The number of children who took part in the Summer Reading Challenge rose by 20,000 this year, to a total number of 780,000 children.
The programme, which is run through public libraries, encourages children aged four to 12 years to read six books over the summer holidays. The scheme accounts for around 20% of all books issued to children by libraries in a year. During this year's challenge, some 53,000 children joined their local library to take part, with boys accounting for 44% of the total number taking part.
Miranda McKearney, director of the Reading Agency—which runs the programme—said: "Those who say we no longer need libraries should get real and take a long, hard look at the huge public response to the programme.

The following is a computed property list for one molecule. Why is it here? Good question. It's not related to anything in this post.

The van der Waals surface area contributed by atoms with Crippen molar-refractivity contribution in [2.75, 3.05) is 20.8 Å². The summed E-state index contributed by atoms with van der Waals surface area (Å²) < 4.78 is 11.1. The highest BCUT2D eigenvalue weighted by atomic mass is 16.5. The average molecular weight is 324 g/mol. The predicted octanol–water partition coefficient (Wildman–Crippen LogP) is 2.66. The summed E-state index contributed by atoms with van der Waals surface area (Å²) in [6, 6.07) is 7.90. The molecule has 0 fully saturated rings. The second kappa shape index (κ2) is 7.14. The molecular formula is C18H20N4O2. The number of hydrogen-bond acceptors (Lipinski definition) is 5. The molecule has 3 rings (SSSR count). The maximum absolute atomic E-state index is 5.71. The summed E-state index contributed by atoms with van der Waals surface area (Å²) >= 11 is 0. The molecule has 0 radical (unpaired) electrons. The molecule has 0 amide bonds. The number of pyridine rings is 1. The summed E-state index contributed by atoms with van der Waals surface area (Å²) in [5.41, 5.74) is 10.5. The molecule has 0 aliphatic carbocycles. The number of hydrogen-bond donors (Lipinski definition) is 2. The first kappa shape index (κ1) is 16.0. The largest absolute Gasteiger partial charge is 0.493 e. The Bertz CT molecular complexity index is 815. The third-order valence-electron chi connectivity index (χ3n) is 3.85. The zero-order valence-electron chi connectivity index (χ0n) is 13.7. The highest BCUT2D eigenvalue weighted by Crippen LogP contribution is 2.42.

"Children who use libraries are twice as likely to be above-average readers, and we can't afford to lose the creativity, passion and massive community mobilisation libraries bring to the task of turning children into readers for life."
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- The Reading Agency receives £120,000 to evaluate Summer Reading Challenge
- Summer Reading Challenge kicks off as one in three parents say reading slips in holidays
- HarperCollins supports Reading Agency Summer Reading Challenge
- Reading Agency partners with The Phoenix to promote Summer Reading Challenge